Another characteristic of the Buddha’s method of teaching was his use of similes and metaphors. Drawing upon his wide interest in and knowledge of the world in which he lived, he used a rich variety of similes and metaphors to clarify his teachings and make them more memorable. For example, he compared a person who fails to practise the teachings he proclaimed to a beautiful flower without fragrance (Dp.51). We should replace negative thoughts, the Buddha said, with positive ones, just as a carpenter knocks a peg out of a hole with a second peg (M.I,119). He was also skilled at using whatever was at hand to make a point or dramatise or make clear his meaning. Prince Abhaya once asked the Buddha if he had ever said anything that made people feel unhappy. At the time the prince was holding his baby son on his knee. The Buddha looked at the child and said: “If your son put a stone in his mouth, what would you do?” Prince Abhaya replied: “I would get it out straight away even if I had to hurt the child. And why? Because it could be a danger to the child and I have compassion for him.” Then the Buddha explained that sometimes he would say things that people needed to be told but did not like to hear, but that his motive was always compassion for that person (M.I,395).
Another characteristic of the Buddha’s skilful way of teaching was his ability to give a new or practical meaning to old ideas or practices and to reinterpret things in order to make them relevant. When someone asked him what the most powerful blessing was, rather than mention various charms or mantras, as they expected, the he said that to act with honesty, kindness and integrity would bless one. When he was accused of teaching annihilation he agreed that he did, but then qualified his agreement by explaining that he taught the annihilation of greed, hatred and delusion (M.I,375). The Buddha used terms like Brahmin and outcaste (vasala) not in the way they were used by the supporters of the caste system but to indicate a person’s virtue or lack of it (Sn.136).
In some religions, it is only necessary to believe certain dogmas in order to be saved, while in Buddhism, Nirvana can only be attained through understanding. As such, those who came to hear the Buddha teach and who became his disciples tended to be the better educated lay men and women, and the intellectuals of the time. The Dhamma, the Buddha said, had “to be understood by the wise each for himself” (paccattam veditabho vinnuhi, M.I,37) But this did not mean that the Buddha had nothing to say to the unsophisticated. On the contrary, with his skill and creativity, he was able to make his message intelligible to people of all levels of understanding, even to children, and as a result people of all types became his disciples. So successful was he in fact, that some of the other teachers of his time accused him of using magic to lure their disciples away (M.I,375).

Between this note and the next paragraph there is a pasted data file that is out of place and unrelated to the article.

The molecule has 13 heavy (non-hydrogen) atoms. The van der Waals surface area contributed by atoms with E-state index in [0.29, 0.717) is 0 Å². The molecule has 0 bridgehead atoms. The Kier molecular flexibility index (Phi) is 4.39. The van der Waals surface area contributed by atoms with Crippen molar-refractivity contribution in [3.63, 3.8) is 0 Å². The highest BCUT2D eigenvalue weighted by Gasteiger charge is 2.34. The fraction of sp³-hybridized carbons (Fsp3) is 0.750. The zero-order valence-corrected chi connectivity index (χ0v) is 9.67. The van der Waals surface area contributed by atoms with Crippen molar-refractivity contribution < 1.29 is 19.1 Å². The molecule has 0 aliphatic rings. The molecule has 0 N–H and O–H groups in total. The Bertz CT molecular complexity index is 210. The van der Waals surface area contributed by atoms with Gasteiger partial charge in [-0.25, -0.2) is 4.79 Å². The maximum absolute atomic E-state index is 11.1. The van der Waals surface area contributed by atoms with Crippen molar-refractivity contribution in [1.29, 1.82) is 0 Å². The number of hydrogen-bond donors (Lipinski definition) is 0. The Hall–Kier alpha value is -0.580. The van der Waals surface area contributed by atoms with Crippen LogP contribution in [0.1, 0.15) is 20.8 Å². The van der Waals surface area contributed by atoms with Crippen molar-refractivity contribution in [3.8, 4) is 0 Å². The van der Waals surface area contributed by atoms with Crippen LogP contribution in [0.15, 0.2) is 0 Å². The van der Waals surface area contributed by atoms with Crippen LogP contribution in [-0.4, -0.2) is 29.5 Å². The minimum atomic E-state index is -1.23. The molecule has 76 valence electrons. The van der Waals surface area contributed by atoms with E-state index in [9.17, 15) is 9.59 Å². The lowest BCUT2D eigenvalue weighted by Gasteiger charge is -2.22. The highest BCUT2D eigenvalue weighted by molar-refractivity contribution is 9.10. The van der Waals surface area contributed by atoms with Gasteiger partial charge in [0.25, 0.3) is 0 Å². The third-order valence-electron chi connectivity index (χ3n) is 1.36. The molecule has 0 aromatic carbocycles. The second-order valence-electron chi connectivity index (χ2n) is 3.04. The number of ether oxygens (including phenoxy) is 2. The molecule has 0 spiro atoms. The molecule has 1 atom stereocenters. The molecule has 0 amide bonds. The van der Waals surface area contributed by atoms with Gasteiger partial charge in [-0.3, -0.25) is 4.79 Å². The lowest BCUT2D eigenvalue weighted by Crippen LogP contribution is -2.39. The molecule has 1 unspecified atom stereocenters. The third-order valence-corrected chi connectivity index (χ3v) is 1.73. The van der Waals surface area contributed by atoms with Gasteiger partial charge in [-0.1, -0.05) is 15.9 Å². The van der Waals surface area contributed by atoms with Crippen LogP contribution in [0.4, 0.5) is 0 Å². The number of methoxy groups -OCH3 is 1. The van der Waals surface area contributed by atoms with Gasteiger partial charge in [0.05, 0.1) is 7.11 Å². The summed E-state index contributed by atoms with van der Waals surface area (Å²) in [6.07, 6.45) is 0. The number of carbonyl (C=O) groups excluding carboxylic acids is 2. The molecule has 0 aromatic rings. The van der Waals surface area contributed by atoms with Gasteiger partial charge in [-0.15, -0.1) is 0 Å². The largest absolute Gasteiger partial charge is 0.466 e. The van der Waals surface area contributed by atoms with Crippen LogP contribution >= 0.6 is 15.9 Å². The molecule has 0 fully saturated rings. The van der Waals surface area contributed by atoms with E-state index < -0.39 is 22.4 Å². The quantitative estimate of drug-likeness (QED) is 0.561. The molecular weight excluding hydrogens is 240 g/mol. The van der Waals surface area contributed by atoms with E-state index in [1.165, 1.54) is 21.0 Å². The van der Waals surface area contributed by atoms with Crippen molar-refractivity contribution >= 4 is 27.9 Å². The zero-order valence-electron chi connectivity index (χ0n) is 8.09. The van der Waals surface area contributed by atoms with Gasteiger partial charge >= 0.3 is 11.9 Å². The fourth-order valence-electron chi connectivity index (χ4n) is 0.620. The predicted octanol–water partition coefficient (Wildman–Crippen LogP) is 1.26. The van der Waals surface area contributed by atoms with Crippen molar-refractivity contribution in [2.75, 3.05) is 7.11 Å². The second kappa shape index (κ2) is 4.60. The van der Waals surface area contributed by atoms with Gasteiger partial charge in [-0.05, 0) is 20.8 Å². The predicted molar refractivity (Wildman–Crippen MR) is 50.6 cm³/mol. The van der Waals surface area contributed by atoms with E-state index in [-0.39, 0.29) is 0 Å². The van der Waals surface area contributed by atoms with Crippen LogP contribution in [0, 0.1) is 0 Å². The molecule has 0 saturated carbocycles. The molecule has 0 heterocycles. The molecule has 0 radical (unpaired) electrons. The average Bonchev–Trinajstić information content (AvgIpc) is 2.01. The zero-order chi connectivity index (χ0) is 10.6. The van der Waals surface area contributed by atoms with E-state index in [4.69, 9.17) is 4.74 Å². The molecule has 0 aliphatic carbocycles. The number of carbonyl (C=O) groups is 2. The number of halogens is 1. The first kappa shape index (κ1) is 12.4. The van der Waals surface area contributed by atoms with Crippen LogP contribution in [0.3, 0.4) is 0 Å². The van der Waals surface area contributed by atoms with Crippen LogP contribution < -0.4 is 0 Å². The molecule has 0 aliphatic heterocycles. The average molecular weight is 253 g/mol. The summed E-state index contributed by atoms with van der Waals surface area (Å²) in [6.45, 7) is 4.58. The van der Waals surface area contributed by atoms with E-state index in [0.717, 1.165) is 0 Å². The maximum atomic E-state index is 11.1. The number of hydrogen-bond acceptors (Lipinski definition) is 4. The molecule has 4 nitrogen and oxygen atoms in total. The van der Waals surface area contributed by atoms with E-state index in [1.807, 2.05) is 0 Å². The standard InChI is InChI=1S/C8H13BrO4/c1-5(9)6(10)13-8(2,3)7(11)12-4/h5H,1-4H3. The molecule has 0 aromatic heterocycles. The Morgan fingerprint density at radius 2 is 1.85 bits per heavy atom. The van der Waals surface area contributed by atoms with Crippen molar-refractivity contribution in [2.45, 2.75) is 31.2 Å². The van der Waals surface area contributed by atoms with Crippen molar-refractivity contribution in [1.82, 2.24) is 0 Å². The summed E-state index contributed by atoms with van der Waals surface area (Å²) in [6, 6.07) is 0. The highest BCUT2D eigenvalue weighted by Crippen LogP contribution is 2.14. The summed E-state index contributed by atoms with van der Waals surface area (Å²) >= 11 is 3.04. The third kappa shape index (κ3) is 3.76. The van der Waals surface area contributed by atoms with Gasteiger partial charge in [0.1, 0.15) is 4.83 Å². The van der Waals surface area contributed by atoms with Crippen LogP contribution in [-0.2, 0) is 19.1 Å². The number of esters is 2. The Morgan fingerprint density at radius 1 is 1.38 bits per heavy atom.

Because the Buddha’s motive in teaching the Dhamma was compassion and because his compassion was infinite, he never tired in his efforts to proclaim it or explain it to others. Only a few months before his final Nirvana he said: “There are some who say that as long as a man is young, he possesses lucidity of wisdom, but as he ages that wisdom begins to fade. But this is not so. I am now worn, old, aged, I have lived my life and am now towards the end of my life, being about eighty. Now if I had four disciples who were to live for a hundred years and if, during that time, they were to ask me questions about the four foundations of mindfulness, except when they were eating, drinking, answering the call of nature or sleeping, I would still not finish explaining Dhamma. Even if you have to carry me about on a stretcher there will be no change in the lucidity of wisdom. If anyone were to speak rightly of me they could say ‘A being not liable to delusion has arisen in the world, for the good of the many, for the happiness of the many, out of compassion for the world, for the good and the happiness of gods and humans’ ” (M.I,83).
And the Buddha was true to his words in this respect. As he lay dying, a man approached him to ask a question. Ananda and the other disciples held him back saying that the Buddha was tired and ill, but when the Buddha saw this, he beckoned the man forward and answered his questions (D.II,149). The Buddha’s great gift to humankind was the truth and his compassion motivated him to give it to all who were willing to receive it.